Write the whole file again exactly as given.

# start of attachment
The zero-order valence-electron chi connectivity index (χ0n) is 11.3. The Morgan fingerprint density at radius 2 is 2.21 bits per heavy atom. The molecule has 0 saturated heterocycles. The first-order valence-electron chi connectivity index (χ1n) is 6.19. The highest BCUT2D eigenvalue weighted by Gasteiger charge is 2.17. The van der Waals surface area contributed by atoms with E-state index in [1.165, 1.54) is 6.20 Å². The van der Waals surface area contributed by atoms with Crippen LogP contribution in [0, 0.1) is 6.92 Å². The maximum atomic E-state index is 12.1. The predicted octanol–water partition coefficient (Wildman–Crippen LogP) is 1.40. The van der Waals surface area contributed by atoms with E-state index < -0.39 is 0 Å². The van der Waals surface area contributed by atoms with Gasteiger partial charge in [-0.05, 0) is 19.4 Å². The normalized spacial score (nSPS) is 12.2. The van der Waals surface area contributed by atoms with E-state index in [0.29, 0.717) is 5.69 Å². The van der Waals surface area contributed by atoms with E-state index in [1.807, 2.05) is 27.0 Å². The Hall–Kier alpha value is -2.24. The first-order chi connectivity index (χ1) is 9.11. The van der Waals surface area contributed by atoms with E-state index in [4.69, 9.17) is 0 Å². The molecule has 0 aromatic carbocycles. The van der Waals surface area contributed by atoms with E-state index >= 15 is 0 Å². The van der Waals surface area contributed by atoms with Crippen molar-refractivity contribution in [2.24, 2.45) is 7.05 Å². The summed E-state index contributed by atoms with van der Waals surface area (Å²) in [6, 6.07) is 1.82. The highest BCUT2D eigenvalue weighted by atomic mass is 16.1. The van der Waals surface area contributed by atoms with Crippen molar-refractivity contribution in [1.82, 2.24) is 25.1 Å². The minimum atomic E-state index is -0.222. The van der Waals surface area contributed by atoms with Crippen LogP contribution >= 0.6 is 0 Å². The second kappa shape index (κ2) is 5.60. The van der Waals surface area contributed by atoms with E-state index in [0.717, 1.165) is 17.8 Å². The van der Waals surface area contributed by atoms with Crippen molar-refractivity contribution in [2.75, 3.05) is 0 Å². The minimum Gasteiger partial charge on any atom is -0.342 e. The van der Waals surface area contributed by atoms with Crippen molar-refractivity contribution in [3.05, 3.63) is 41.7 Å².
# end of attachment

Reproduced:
The zero-order valence-electron chi connectivity index (χ0n) is 11.3. The Morgan fingerprint density at radius 2 is 2.21 bits per heavy atom. The molecule has 0 saturated heterocycles. The first-order valence-electron chi connectivity index (χ1n) is 6.19. The highest BCUT2D eigenvalue weighted by Gasteiger charge is 2.17. The van der Waals surface area contributed by atoms with E-state index in [1.165, 1.54) is 6.20 Å². The van der Waals surface area contributed by atoms with Crippen LogP contribution in [0, 0.1) is 6.92 Å². The maximum atomic E-state index is 12.1. The predicted octanol–water partition coefficient (Wildman–Crippen LogP) is 1.40. The van der Waals surface area contributed by atoms with E-state index < -0.39 is 0 Å². The van der Waals surface area contributed by atoms with Gasteiger partial charge in [-0.05, 0) is 19.4 Å². The normalized spacial score (nSPS) is 12.2. The van der Waals surface area contributed by atoms with E-state index in [0.29, 0.717) is 5.69 Å². The van der Waals surface area contributed by atoms with E-state index in [1.807, 2.05) is 27.0 Å². The Hall–Kier alpha value is -2.24. The first-order chi connectivity index (χ1) is 9.11. The van der Waals surface area contributed by atoms with E-state index in [4.69, 9.17) is 0 Å². The molecule has 0 aromatic carbocycles. The van der Waals surface area contributed by atoms with E-state index >= 15 is 0 Å². The van der Waals surface area contributed by atoms with Crippen molar-refractivity contribution in [2.24, 2.45) is 7.05 Å². The summed E-state index contributed by atoms with van der Waals surface area (Å²) in [6, 6.07) is 1.82. The highest BCUT2D eigenvalue weighted by atomic mass is 16.1. The van der Waals surface area contributed by atoms with Crippen molar-refractivity contribution in [1.82, 2.24) is 25.1 Å². The minimum atomic E-state index is -0.222. The van der Waals surface area contributed by atoms with Crippen LogP contribution >= 0.6 is 0 Å². The second kappa shape index (κ2) is 5.60. The van der Waals surface area contributed by atoms with E-state index in [0.717, 1.165) is 17.8 Å². The van der Waals surface area contributed by atoms with Crippen molar-refractivity contribution in [2.75, 3.05) is 0 Å². The minimum Gasteiger partial charge on any atom is -0.342 e. The van der Waals surface area contributed by atoms with Crippen molar-refractivity contribution in [3.05, 3.63) is 41.7 Å².